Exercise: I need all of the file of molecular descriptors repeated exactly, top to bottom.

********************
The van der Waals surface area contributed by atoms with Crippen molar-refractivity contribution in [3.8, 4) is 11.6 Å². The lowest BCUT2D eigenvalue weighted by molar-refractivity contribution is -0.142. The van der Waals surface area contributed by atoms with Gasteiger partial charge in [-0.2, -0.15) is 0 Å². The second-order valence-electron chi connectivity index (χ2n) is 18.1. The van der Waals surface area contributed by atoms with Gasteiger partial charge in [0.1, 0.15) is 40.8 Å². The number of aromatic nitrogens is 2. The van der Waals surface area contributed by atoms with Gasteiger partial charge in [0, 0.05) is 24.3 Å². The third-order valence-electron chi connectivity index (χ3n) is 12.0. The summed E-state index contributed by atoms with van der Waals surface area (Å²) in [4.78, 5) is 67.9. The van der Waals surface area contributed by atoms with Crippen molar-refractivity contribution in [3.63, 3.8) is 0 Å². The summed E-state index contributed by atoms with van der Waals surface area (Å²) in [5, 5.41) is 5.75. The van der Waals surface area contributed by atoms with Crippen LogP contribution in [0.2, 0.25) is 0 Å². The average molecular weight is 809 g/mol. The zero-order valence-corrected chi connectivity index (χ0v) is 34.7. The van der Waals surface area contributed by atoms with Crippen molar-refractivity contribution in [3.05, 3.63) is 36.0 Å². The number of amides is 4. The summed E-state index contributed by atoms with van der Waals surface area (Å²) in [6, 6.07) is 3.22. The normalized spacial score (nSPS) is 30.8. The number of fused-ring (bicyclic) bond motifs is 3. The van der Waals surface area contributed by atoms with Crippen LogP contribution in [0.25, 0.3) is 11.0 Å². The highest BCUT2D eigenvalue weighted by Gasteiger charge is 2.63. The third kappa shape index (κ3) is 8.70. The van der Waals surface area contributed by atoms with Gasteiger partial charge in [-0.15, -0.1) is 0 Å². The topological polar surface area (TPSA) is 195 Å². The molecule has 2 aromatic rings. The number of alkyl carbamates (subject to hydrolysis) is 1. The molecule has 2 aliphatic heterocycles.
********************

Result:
The van der Waals surface area contributed by atoms with Crippen molar-refractivity contribution in [3.8, 4) is 11.6 Å². The lowest BCUT2D eigenvalue weighted by molar-refractivity contribution is -0.142. The van der Waals surface area contributed by atoms with Gasteiger partial charge in [-0.2, -0.15) is 0 Å². The second-order valence-electron chi connectivity index (χ2n) is 18.1. The van der Waals surface area contributed by atoms with Gasteiger partial charge in [0.1, 0.15) is 40.8 Å². The number of aromatic nitrogens is 2. The van der Waals surface area contributed by atoms with Gasteiger partial charge in [0, 0.05) is 24.3 Å². The third-order valence-electron chi connectivity index (χ3n) is 12.0. The summed E-state index contributed by atoms with van der Waals surface area (Å²) in [4.78, 5) is 67.9. The van der Waals surface area contributed by atoms with Crippen molar-refractivity contribution in [3.63, 3.8) is 0 Å². The summed E-state index contributed by atoms with van der Waals surface area (Å²) in [5, 5.41) is 5.75. The van der Waals surface area contributed by atoms with Crippen LogP contribution in [0.2, 0.25) is 0 Å². The average molecular weight is 809 g/mol. The zero-order valence-corrected chi connectivity index (χ0v) is 34.7. The van der Waals surface area contributed by atoms with Crippen molar-refractivity contribution in [3.05, 3.63) is 36.0 Å². The number of amides is 4. The summed E-state index contributed by atoms with van der Waals surface area (Å²) in [6, 6.07) is 3.22. The normalized spacial score (nSPS) is 30.8. The number of fused-ring (bicyclic) bond motifs is 3. The van der Waals surface area contributed by atoms with Crippen LogP contribution in [0.25, 0.3) is 11.0 Å². The highest BCUT2D eigenvalue weighted by Gasteiger charge is 2.63. The third kappa shape index (κ3) is 8.70. The van der Waals surface area contributed by atoms with Gasteiger partial charge in [-0.15, -0.1) is 0 Å². The topological polar surface area (TPSA) is 195 Å². The molecule has 2 aromatic rings. The number of alkyl carbamates (subject to hydrolysis) is 1. The molecule has 2 aliphatic heterocycles.